My step-dad and I had a complicated relationship. There was a lot of love between us. When my teacher decided to push a gifted student over the edge by giving me Trigonometry homework in the 4th grade, he stayed up with me until 2:30 in the morning, teaching me this math that I had no foundation for, and somehow we got it done. When I proudly turned it in the next day, she looked at me dumbfounded. When I asked what my grade was, she said “oh this wasn’t for a grade…” I went home that night feeling defeated and the next day he went to school with me, and I got my grade. I’m sure I was quite a nerdy kid, but he didn’t tell me that.
Once he caught me coloring in a giant coloring book, and he taught me how to blend the pencil to make the metal look realistic. Once he let me drive his old Chevy truck, 3 speed on the tree. My mom told us a story about a woman who’s husband died of a heart attack. She lived in the boondocks; her car battery died and she couldn’t drive a standard. The 30 minutes it took the ambulance to get to him was too long, and ten minutes of her driving toward them could have saved him- moral of the story: I should learn to drive a stick.
One year my Dad took us on this glorious vacation. We went from Texas up the coast of California, down to Mexico and back. We went to the Grand Canyon, the Painted Dessert, the Redwood Forrest, The Petrified Woods, and the cherry on the cake- DisneyLand! My mom sent me with a little 110 film camera and several rolls of film so I could take pictures and when I got back, my step-father carefully studied them. He sat quietly for a while, and then he looked up and said “you have a real gift. There is the perfect amount of sky and dessert in these. You need to get a fine camera someday.” And so I did, just last year, but I spent many years dreaming of it and my love of photography was boosted by that one little sentence.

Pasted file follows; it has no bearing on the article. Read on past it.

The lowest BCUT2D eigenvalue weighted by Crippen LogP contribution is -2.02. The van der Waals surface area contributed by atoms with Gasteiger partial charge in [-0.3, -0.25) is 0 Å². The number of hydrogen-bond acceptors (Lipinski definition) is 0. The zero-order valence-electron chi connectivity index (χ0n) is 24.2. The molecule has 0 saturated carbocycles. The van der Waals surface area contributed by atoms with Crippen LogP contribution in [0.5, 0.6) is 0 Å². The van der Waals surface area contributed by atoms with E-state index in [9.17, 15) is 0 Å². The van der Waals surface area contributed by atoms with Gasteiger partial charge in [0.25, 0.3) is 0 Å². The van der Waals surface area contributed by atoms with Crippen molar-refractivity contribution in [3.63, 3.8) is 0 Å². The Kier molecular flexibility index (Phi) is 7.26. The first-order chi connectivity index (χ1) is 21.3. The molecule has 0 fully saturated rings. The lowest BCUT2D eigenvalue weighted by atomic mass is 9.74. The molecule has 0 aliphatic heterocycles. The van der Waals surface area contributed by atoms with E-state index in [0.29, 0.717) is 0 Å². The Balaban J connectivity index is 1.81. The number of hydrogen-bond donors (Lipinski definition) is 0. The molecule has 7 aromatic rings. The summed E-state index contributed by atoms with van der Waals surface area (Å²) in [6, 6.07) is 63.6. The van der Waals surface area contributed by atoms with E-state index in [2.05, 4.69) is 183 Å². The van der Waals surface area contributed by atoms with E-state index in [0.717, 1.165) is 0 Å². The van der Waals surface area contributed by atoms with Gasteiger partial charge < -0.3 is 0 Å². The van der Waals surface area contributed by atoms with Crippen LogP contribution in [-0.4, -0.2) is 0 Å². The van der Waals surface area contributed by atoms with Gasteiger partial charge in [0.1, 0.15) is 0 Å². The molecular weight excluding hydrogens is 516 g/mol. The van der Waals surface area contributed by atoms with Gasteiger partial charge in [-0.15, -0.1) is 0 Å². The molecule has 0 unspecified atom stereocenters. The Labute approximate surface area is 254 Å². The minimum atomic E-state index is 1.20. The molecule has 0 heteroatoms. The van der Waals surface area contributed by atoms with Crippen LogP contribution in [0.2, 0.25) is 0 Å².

It’s easier now to focus on those moments without thinking of the rest of it. The day after he died I was watching a news story about a soldier from Fort Hood, Texas. He wanted his daughters to know that none of his moods were their fault. He wanted them to understand “Daddy didn’t mean to be so mean” and my light-bulb turned on.
I closed my eyes and thought of the moments when the sound of biting forks sent him over the edge. Then I remembered the one and only time I ever lied to him. This is a tough one for me.
I had been at Marching Band practice all afternoon. I had missed lunch that day. I was warming up pizza in the microwave when he came in. He was standing there a few seconds when “DING” and off he went into a rage. He was so furious that someone was cooking pizza with dinner only a few hours away. He wanted to know who had done it.
It was me, and I wanted to say it, but for some reason that day I couldn’t get the words to come. Maybe because I was struggling with my weight and I couldn’t handle the idea of being in trouble for eating a snack after school. Before I could gather my courage up my little sister said “it was me.” I’ll never know what made her do it. Maybe it was payback in some way for the times I had done the same. Maybe she just didn’t feel like standing there any longer. All my life I was so focused on the rage that I forgot about the DING. (Noises like that often trigger PTSD.)